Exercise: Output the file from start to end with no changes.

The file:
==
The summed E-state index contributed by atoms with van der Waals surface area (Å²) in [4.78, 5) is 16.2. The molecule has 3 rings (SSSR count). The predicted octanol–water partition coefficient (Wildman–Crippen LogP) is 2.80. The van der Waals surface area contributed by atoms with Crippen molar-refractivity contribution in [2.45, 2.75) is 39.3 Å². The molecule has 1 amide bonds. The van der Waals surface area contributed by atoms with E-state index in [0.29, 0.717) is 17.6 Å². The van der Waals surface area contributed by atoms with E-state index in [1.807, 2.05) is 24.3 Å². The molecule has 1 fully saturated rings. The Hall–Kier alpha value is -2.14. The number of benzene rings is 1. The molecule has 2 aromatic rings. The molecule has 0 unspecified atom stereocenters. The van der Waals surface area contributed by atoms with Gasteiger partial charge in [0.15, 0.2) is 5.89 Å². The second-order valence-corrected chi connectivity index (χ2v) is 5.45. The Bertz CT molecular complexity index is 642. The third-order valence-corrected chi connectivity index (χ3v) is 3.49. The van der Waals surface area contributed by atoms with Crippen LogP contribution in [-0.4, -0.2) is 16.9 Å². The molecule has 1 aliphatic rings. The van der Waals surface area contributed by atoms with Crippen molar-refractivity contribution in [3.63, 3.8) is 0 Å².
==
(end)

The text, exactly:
The summed E-state index contributed by atoms with van der Waals surface area (Å²) in [4.78, 5) is 16.2. The molecule has 3 rings (SSSR count). The predicted octanol–water partition coefficient (Wildman–Crippen LogP) is 2.80. The van der Waals surface area contributed by atoms with Crippen molar-refractivity contribution in [2.45, 2.75) is 39.3 Å². The molecule has 1 amide bonds. The van der Waals surface area contributed by atoms with E-state index in [0.29, 0.717) is 17.6 Å². The van der Waals surface area contributed by atoms with E-state index in [1.807, 2.05) is 24.3 Å². The molecule has 1 fully saturated rings. The Hall–Kier alpha value is -2.14. The number of benzene rings is 1. The molecule has 2 aromatic rings. The molecule has 0 unspecified atom stereocenters. The van der Waals surface area contributed by atoms with Gasteiger partial charge in [0.15, 0.2) is 5.89 Å². The second-order valence-corrected chi connectivity index (χ2v) is 5.45. The Bertz CT molecular complexity index is 642. The third-order valence-corrected chi connectivity index (χ3v) is 3.49. The van der Waals surface area contributed by atoms with Crippen LogP contribution in [-0.4, -0.2) is 16.9 Å². The molecule has 1 aliphatic rings. The van der Waals surface area contributed by atoms with Crippen molar-refractivity contribution in [3.63, 3.8) is 0 Å².